Living Tradition Review

Selwyn Music SYNMCD0008

Well, how fortunate and privileged am I, that I should get the opportunity to review this delightful offering from one of England’s most promising and talented singers and musicians? Bryony Griffith is one of a very small handful of newer generation folk performers who can demonstrate that they fully understand and embrace the essence of the scene they have stepped onto.

Her obvious empathy with the old traditional singers and players of the past and the way she has allowed that influence to permeate over time instead of grabbing it by the court and Shirleys and thrusting it off prematurely into a place where it doesn’t yet belong (if ever) is SO blindingly apparent that I have to wonder why more of her contemporaries have not picked up on it. Ho-hum…

I have watched with interest, enthusiasm and at times, wonder, as Bryony has progressed through her career so far, both as a developing soloist, a fiery dance musician, her vocal harmony work with Witches Of Elswick and more recently her contributions to Damien Barber’s mammoth enterprises Time Gentleman Please and now The Lock-In and frankly, I can think of few others who have, with such a great activity history, managed to remain so ‘under the wire’ (profile-wise, as an individual, I mean) as she. My suspicion is that it is because she (to her credit, I might add) spends so much more time working, developing and perfecting her talent than she does spouting about it. That said – perhaps it’s now time to spout a bit.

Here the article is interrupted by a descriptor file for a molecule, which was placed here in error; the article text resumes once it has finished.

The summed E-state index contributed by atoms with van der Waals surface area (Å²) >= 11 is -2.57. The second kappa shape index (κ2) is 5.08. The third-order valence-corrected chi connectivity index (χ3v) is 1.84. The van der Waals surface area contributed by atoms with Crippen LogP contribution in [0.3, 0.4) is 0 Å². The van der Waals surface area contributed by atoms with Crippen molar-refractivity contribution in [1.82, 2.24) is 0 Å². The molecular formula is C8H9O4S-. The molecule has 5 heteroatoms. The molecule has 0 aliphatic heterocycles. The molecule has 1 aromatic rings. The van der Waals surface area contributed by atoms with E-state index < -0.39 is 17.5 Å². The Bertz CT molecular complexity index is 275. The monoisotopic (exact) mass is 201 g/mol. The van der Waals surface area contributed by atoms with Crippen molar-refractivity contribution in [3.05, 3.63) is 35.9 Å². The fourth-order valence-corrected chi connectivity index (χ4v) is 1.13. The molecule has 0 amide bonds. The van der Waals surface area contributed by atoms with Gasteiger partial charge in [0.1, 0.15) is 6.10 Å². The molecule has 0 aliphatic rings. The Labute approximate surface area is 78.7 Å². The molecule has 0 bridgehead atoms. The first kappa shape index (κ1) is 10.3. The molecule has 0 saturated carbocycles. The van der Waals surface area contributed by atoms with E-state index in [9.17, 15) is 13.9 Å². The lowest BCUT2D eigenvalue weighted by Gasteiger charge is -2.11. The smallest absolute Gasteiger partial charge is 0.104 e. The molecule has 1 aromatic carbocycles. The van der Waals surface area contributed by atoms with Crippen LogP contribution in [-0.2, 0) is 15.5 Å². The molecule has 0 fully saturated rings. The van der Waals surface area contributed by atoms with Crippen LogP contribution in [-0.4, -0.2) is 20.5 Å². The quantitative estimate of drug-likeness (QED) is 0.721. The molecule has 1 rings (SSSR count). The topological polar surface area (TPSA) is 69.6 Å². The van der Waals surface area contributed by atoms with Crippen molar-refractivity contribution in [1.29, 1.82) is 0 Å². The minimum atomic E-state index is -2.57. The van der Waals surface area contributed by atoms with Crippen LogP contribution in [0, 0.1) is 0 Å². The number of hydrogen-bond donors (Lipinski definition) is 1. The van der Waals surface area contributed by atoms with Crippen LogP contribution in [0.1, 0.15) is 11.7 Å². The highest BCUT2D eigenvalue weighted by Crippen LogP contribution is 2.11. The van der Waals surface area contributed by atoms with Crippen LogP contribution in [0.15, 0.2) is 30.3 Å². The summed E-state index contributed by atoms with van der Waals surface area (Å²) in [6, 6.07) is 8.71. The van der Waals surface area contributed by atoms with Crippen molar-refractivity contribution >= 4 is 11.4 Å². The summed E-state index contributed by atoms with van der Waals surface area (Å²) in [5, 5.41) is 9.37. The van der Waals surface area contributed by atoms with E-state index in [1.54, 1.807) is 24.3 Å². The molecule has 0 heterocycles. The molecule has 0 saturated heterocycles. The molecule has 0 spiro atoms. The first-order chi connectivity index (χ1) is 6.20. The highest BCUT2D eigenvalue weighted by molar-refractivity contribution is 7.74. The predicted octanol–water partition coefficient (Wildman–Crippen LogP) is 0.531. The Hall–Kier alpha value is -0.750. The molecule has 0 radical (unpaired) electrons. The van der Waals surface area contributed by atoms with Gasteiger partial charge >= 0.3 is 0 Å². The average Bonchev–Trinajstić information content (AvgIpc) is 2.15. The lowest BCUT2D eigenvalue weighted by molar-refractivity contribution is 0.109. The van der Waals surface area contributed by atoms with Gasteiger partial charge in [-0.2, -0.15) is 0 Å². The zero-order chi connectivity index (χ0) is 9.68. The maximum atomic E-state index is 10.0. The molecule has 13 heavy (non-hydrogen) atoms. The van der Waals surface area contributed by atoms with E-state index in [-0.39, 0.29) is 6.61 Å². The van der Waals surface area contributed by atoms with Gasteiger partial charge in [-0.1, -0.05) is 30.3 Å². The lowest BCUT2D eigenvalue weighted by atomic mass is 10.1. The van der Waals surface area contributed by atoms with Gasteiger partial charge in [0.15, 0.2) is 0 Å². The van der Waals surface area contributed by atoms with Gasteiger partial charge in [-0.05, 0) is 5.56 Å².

This is such a well balanced programme, it almost hurts. Much thought has gone into not only the selection of the repertoire but the order of combat – excellent if you are someone who likes to put on a CD and just listen to it at home or in the car instead of shuffling all the time. There’s inspired arrangements of some splendid tunes played with supreme aplomb, balanced with a handful of great songs and singing. Just listen to the vibrancy and attack in her fiddle playing, making it really exciting (and occasionally arresting) to listen to – with no intonation waver – all played very cleanly and with style, pulse control and oodles of emotion.

This also applies in equal measure to her song delivery. If one cannot hear the sheer passion and conviction when in full flight – one HAS to be deaf or dead. Excellent.

Bryony also presents herself here as a multi-instrumentalist – and a damn good one at that!

Another thing that steams through in everything she does is an inherent and unmistakeable Englishness – no fake London or mid-Atlantic accents from THIS girlie – she sings the way she speaks (just like Americans do) at all times and good on ‘er forrit! I’m personally a little tired of hearing the inappropriate tinges of ‘X Factor’ in the interpretation of English traditional song so common among many of the younger (and occasionally not so younger) element entering the folk world of late – exit, stage right, Simon Cowell…….PLEASE!

Special moments? Apart from the superb vocal delivery, there’s some mean piano playing on Wild, Wild Berry and some inspired self-played multi-tracked string quartet accompaniment on the final track – Queen Of The May…just lovely.

All in all, this is a supreme effort from a very talented young woman and Nightshade deserves to be in EVERBODY’S rack….GO Bryony!

Keith Kendrick